For the next two hours, you’re immersed in work as your car takes you to the office. Once you arrive, you’ll order another car to pick up your kids — who’ve hopefully woken up by now — and drive them to school. Another car will pick them up and drive them home in time to have dinner with you.

Just as it was forecast in New York in 1939. The World of Tomorrow.

I don’t doubt driverless cars will make the act of driving better in many, many ways. Safer, smarter, a whole lot less ragey. Maybe. worldoftomorrow2By almost every measure, we are terrible at driving. Our judgement at higher speeds is suspect. We don’t share the roads in any what that doesn’t make congestion worse. We’re so easily distracted.

Yet, this is the one important fact the article steadfastly does not address, most conversations about the future of self-driving cars I’ve heard and read rarely bring up. By making driving easier, more appealing to more people, more people want to drive…more. Induced demand, in other, more succinct words.

If everybody oversleeps and summons a car to take them to work, and everybody is still heading toward the same general area of a region, say, the downtown core, for example, where is all that extra road space going to come from? Has anyone actually done that math? Self-driving cars improve congestion travel times by x%, therefore we will see an increase of car use by y%. Unless the new technology is so vastly superior that it is able to transcend the bounds of induced demand, people are still going to be stuck in traffic, driving or not.

The article dedicates exactly one paragraph to self-driving vehicles and public transit. “Buses and subways might continue to exist,” Sachgau writes, “while people continue to own cars, only now…” wait for it, wait for, “…all of those won’t require drivers.” What does that sentence even mean? worldoftomorrow3Everything is going to be exactly the same except the cars will drive themselves.

Cities would be better off preparing for driverless technology and public transit rather than making way for driverless cars, the real key word there remains cars, private vehicles, not the driverless part. Sachgau suggests that car ownership might decline, with people realizing the benefits of just hiring them when necessary, like getting to work, getting the kids to school, going shopping, going out to a restaurant, a movie, although that possibility is questioned by an innovation expert at the University of Toronto.

There’s no second amendment for vehicle ownership. But a lot of people probably think vehicle ownership as a basic human right.

So, it’s easy to imagine a not-too-distant future, when a self-driving car isn’t prohibitively expensive, and the same, if not more, people own one, using it exactly like they use it today, the only difference being, they’re not driving it, but still demanding that cities make the room for them to operate smoothly. Sure, the amount of space dedicated solely to the private automobile will shrink, owing to things like increased safety and less need for parking, making room for other modes of transportation. worldoftomorrow1But if travelling by car gets easier, cheaper and even more convenient than it is now, cities are still going to be dominated by them. What kind of improvement will that be exactly?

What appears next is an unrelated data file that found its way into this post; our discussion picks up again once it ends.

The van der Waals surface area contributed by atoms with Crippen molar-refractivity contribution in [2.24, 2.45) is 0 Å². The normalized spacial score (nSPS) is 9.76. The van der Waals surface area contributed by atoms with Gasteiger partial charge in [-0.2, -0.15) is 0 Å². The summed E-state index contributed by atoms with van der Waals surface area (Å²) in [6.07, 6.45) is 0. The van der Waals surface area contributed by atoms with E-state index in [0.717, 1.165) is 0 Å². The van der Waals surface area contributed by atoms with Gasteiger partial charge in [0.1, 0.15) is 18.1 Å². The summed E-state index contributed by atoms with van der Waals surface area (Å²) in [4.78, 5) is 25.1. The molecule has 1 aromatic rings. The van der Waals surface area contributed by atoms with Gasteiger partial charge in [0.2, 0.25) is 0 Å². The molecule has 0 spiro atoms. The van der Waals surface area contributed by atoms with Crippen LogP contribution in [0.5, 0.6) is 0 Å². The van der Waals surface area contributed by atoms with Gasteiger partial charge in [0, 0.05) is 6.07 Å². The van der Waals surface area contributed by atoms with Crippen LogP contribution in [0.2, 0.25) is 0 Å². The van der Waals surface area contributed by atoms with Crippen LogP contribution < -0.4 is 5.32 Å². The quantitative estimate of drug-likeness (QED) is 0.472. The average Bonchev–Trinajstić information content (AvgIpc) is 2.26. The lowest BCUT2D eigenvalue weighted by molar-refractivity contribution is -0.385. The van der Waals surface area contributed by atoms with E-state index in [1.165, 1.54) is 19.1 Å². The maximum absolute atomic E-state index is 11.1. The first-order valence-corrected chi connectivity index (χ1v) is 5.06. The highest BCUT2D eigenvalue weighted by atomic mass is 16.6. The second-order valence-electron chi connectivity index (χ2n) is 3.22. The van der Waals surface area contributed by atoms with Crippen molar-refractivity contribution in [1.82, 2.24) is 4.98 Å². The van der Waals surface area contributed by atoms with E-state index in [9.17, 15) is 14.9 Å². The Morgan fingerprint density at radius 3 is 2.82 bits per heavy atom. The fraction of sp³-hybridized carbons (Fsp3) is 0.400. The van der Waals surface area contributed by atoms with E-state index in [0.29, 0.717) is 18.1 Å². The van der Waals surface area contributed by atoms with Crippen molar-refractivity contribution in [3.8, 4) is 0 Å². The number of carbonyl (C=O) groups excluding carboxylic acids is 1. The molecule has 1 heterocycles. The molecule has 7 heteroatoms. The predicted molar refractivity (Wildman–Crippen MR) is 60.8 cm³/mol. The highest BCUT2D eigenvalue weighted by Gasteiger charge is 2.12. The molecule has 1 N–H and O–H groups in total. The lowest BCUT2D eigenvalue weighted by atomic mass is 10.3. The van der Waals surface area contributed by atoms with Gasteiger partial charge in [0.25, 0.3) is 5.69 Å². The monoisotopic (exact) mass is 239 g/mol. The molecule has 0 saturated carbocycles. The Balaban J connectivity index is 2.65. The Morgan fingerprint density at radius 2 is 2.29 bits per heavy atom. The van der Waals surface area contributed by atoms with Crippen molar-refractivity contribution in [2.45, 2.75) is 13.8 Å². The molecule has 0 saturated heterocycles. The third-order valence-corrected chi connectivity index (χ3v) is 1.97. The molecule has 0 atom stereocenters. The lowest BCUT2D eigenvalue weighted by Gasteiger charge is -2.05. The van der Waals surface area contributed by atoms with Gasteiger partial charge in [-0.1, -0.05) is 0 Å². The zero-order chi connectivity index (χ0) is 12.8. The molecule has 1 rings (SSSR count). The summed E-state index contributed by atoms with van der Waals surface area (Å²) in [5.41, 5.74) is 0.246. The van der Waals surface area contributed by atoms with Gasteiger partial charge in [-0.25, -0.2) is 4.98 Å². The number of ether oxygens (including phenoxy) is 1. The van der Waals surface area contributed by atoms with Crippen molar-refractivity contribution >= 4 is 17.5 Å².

“The tech sector…establishes a reality on the ground before governments and even ordinary citizens even have an opportunity to understand these issues, let alone figure out how they want to deal with them,” according to the innovation expert, David Ticoll, of the Munk School of Global Affairs, who has submitted a report to the city of Toronto addressing the driverless car future.

Ticoll said the city can’t afford to take the same pace when dealing with driverless cars that it has taken with other issues such as the Uber-taxi debate.

We all know how that turned out. Big business played chicken and our local government blinked, essentially rolling over on the red carpet that it had set out for Uber. That was one company. Now imagine a whole bunch of them, all with their own shiny version of a driverless car, wanting to flood our streets with them. Are we really aiming to have everyone spend more time in their cars even if they aren’t driving?

skeptically submitted by Cityslikr


Lobbing A Lobbying Bomb

May 4, 2016

I’m going to paraphrase about a hundred people who’ve expressed these exact sentiments, and if that makes me another Margaret Wente, so be it. cheatingIt’s a jab I’m willing to live with.

Here goes.

If all those Uber people were even half as passionate about other, far more important city issues as they are with accessing their inexpensive, on-demand, chauffeur service, Toronto would be a civic paradise.

That said, I’ve said as much as I want to say about the Uber debate. It’s already taken a disproportionately significant chunk of our local political discourse over the past couple years. Mayor Tory made it his key item to begin this month’s city council meeting yesterday, and it consumed every bit of the extended day to finish it off. For now. Always, for now.

People will argue that it’s simply a response commensurate with the demand out there for Uber. outofproportion45,000 people a day can’t be wrong, won’t be denied. A grassroots uprising breaking the death grip of the taxi industry monopoly, yaddie, yaddie.

Maybe…maybe.